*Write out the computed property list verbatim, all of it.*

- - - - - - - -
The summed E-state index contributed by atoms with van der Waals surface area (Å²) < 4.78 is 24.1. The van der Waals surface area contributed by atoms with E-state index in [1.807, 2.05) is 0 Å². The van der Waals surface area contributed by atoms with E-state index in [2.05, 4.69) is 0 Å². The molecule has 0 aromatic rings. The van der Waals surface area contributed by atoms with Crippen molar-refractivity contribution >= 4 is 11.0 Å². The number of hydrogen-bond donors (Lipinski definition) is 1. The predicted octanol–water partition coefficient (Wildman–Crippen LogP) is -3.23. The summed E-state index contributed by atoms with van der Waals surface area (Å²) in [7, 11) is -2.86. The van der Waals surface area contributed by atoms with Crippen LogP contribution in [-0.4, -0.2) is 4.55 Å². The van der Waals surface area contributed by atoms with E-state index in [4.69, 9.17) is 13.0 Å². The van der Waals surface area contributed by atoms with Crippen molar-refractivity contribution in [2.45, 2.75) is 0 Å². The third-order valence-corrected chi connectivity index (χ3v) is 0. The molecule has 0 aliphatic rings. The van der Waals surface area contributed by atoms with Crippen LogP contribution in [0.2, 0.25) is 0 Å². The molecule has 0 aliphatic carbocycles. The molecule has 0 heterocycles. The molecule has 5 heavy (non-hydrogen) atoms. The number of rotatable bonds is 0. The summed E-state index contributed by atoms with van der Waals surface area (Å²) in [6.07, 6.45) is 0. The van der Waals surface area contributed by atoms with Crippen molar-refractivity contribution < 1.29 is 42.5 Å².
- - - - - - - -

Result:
The summed E-state index contributed by atoms with van der Waals surface area (Å²) < 4.78 is 24.1. The van der Waals surface area contributed by atoms with E-state index in [1.807, 2.05) is 0 Å². The van der Waals surface area contributed by atoms with E-state index in [2.05, 4.69) is 0 Å². The molecule has 0 aromatic rings. The van der Waals surface area contributed by atoms with Crippen molar-refractivity contribution >= 4 is 11.0 Å². The number of hydrogen-bond donors (Lipinski definition) is 1. The predicted octanol–water partition coefficient (Wildman–Crippen LogP) is -3.23. The summed E-state index contributed by atoms with van der Waals surface area (Å²) in [7, 11) is -2.86. The van der Waals surface area contributed by atoms with Crippen LogP contribution in [-0.4, -0.2) is 4.55 Å². The van der Waals surface area contributed by atoms with E-state index in [4.69, 9.17) is 13.0 Å². The van der Waals surface area contributed by atoms with Crippen molar-refractivity contribution in [2.45, 2.75) is 0 Å². The third-order valence-corrected chi connectivity index (χ3v) is 0. The molecule has 0 aliphatic rings. The van der Waals surface area contributed by atoms with Crippen LogP contribution in [0.2, 0.25) is 0 Å². The molecule has 0 aliphatic carbocycles. The molecule has 0 heterocycles. The molecule has 5 heavy (non-hydrogen) atoms. The number of rotatable bonds is 0. The summed E-state index contributed by atoms with van der Waals surface area (Å²) in [6.07, 6.45) is 0. The van der Waals surface area contributed by atoms with Crippen molar-refractivity contribution < 1.29 is 42.5 Å².